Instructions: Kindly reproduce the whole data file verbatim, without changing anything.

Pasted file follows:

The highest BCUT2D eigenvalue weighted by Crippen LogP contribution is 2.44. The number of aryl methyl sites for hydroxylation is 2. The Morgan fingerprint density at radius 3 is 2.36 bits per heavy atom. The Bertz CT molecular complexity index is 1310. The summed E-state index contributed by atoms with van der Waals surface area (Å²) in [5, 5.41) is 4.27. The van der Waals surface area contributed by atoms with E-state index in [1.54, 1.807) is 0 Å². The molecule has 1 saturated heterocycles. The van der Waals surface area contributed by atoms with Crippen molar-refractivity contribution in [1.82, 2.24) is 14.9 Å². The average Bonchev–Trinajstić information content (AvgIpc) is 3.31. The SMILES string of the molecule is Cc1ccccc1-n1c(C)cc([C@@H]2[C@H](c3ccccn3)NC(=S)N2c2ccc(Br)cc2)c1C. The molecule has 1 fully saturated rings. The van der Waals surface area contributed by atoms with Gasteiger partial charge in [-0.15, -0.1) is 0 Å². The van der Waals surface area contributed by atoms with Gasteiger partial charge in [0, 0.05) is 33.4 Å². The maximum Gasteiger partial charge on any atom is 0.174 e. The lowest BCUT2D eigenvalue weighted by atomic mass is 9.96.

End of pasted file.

The highest BCUT2D eigenvalue weighted by Crippen LogP contribution is 2.44. The number of aryl methyl sites for hydroxylation is 2. The Morgan fingerprint density at radius 3 is 2.36 bits per heavy atom. The Bertz CT molecular complexity index is 1310. The summed E-state index contributed by atoms with van der Waals surface area (Å²) in [5, 5.41) is 4.27. The van der Waals surface area contributed by atoms with E-state index in [1.54, 1.807) is 0 Å². The molecule has 1 saturated heterocycles. The van der Waals surface area contributed by atoms with Crippen molar-refractivity contribution in [1.82, 2.24) is 14.9 Å². The average Bonchev–Trinajstić information content (AvgIpc) is 3.31. The SMILES string of the molecule is Cc1ccccc1-n1c(C)cc([C@@H]2[C@H](c3ccccn3)NC(=S)N2c2ccc(Br)cc2)c1C. The molecule has 1 fully saturated rings. The van der Waals surface area contributed by atoms with Gasteiger partial charge in [-0.15, -0.1) is 0 Å². The van der Waals surface area contributed by atoms with Gasteiger partial charge in [0, 0.05) is 33.4 Å². The maximum Gasteiger partial charge on any atom is 0.174 e. The lowest BCUT2D eigenvalue weighted by atomic mass is 9.96.